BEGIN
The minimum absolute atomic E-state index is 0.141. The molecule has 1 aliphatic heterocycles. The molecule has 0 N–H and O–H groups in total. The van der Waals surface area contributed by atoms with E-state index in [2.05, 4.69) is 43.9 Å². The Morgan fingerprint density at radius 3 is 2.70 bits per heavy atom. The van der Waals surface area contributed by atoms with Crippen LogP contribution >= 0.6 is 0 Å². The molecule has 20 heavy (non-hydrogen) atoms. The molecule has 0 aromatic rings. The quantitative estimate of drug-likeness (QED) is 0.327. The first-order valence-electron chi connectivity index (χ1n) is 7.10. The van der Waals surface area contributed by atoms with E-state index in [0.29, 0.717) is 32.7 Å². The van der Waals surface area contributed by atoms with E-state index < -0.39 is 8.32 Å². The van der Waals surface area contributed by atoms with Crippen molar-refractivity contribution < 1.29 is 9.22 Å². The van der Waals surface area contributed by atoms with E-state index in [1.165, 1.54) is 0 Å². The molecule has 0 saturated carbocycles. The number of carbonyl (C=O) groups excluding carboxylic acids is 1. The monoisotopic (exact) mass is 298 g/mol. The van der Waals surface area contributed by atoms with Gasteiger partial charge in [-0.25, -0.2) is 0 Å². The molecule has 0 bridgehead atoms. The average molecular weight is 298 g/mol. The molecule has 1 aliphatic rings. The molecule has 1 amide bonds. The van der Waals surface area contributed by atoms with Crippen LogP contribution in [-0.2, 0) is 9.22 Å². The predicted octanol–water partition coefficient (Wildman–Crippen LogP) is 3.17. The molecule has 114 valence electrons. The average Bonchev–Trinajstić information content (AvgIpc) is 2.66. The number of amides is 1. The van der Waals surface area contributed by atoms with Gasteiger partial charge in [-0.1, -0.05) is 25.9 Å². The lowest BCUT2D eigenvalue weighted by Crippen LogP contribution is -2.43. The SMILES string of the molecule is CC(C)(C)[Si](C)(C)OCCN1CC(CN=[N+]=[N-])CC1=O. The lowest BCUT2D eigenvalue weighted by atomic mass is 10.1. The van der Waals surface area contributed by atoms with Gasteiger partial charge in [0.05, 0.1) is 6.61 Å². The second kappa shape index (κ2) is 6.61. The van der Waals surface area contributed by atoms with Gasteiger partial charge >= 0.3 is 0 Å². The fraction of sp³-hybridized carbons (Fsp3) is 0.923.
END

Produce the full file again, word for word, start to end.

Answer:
The minimum absolute atomic E-state index is 0.141. The molecule has 1 aliphatic heterocycles. The molecule has 0 N–H and O–H groups in total. The van der Waals surface area contributed by atoms with E-state index in [2.05, 4.69) is 43.9 Å². The Morgan fingerprint density at radius 3 is 2.70 bits per heavy atom. The van der Waals surface area contributed by atoms with Crippen LogP contribution >= 0.6 is 0 Å². The molecule has 20 heavy (non-hydrogen) atoms. The molecule has 0 aromatic rings. The quantitative estimate of drug-likeness (QED) is 0.327. The first-order valence-electron chi connectivity index (χ1n) is 7.10. The van der Waals surface area contributed by atoms with E-state index in [0.29, 0.717) is 32.7 Å². The van der Waals surface area contributed by atoms with E-state index < -0.39 is 8.32 Å². The van der Waals surface area contributed by atoms with Crippen molar-refractivity contribution < 1.29 is 9.22 Å². The van der Waals surface area contributed by atoms with E-state index in [1.165, 1.54) is 0 Å². The molecule has 0 saturated carbocycles. The number of carbonyl (C=O) groups excluding carboxylic acids is 1. The monoisotopic (exact) mass is 298 g/mol. The van der Waals surface area contributed by atoms with Gasteiger partial charge in [-0.25, -0.2) is 0 Å². The molecule has 0 bridgehead atoms. The average molecular weight is 298 g/mol. The molecule has 1 aliphatic rings. The molecule has 1 amide bonds. The van der Waals surface area contributed by atoms with Crippen LogP contribution in [-0.2, 0) is 9.22 Å². The predicted octanol–water partition coefficient (Wildman–Crippen LogP) is 3.17. The molecule has 114 valence electrons. The average Bonchev–Trinajstić information content (AvgIpc) is 2.66. The number of amides is 1. The van der Waals surface area contributed by atoms with Gasteiger partial charge in [-0.1, -0.05) is 25.9 Å². The lowest BCUT2D eigenvalue weighted by Crippen LogP contribution is -2.43. The SMILES string of the molecule is CC(C)(C)[Si](C)(C)OCCN1CC(CN=[N+]=[N-])CC1=O. The lowest BCUT2D eigenvalue weighted by atomic mass is 10.1. The van der Waals surface area contributed by atoms with Gasteiger partial charge in [0.05, 0.1) is 6.61 Å². The second kappa shape index (κ2) is 6.61. The van der Waals surface area contributed by atoms with Gasteiger partial charge >= 0.3 is 0 Å². The fraction of sp³-hybridized carbons (Fsp3) is 0.923.